Conor: Multi Party Computation (MPC) is a popular choice of technology in the industry for keeping keys secure. Is this truly a game changer or a bit overhyped?

MPC is critical, it solves a bunch of problems but isn’t a silver bullet. If you have some sort of remote signer then MPC can help with keeping the key in multiple distributed shares, which is better than running the risk of a single piece of material in memory being lost and producing a devastating scenario of key loss. So you’re solving for a custody problem where a malicious transaction shows up, or some insider is trying to get hold of the key. A classic configuration, such as 3 machines with different key shares, is effective at stopping a single machine memory dump and making it harder for an attacker as they need to execute code and get things signed by those key shares. However, it is ineffective at stopping a system admin walking off with the keys. Making access to a machine difficult is irrelevant if a system admin can walk in to update the software, send something and get it signed.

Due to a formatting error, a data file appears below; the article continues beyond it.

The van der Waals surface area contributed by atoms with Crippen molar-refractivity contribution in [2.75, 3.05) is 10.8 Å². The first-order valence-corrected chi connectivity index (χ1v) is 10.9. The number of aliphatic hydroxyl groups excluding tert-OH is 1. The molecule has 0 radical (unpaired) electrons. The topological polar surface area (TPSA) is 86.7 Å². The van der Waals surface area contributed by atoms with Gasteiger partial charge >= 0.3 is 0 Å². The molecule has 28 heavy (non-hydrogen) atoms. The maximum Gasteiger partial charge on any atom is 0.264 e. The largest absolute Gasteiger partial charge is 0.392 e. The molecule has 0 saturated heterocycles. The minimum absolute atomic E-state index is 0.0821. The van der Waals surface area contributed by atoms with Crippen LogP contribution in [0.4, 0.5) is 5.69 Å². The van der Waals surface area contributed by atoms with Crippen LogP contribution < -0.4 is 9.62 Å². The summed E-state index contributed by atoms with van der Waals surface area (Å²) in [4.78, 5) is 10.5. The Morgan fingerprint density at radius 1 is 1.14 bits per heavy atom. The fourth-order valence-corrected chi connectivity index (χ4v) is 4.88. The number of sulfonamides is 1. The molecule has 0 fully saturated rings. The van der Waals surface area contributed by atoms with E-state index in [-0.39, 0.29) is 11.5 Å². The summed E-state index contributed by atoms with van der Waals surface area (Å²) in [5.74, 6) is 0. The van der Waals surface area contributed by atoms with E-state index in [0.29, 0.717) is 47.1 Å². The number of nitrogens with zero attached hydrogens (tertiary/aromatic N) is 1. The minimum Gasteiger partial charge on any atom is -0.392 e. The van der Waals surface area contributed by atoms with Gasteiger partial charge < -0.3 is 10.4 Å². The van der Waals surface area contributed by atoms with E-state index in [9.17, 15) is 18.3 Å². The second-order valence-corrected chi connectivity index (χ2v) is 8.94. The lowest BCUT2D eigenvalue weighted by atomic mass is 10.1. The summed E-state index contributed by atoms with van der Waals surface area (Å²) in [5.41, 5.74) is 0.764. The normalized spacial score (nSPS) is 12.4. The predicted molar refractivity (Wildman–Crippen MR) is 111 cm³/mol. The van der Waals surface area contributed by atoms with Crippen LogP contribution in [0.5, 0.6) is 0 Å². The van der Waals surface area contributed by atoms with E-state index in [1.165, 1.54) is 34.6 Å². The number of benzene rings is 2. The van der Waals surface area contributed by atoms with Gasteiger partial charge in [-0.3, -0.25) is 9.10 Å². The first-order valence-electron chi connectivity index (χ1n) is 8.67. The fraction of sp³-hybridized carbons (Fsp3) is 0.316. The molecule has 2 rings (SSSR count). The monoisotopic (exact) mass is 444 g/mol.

Thats the missing bit with MPC - no business logic that stops you signing anything and in custody operations or trade settlements you need that. In other words, you could distribute your key across a 1,000 places and no one walks home with it but if you sign something bad then it’s game over. At some point the incremental benefit of splitting the key is 0 whereas on the business logic side you are approaching the maxim value of the key. My experience is it’s difficult to get that right, easy to do disproportionate security in one area that is not balanced or ignores another part of the problem.

Conor: Right! Which leads to the concept of a policy engine that has rules governing how key shares are accessed and how they are used.

Yes, you’re in a world where policies are essential. These should be part of your authentication and authorization. Authenticating a user’s identity and establishing whether they have the correct credentials to perform a certain action. Exact details are internal but fair to say many technologies exist that are much stronger than traditional username and password or normal corporate authentication. You need to be aware of the risk of malware on devices, also risk of being tricked where you are presented with a man-in-the-middle attack where they change what you see… we’ve done a good job managing this with Cordial Treasury.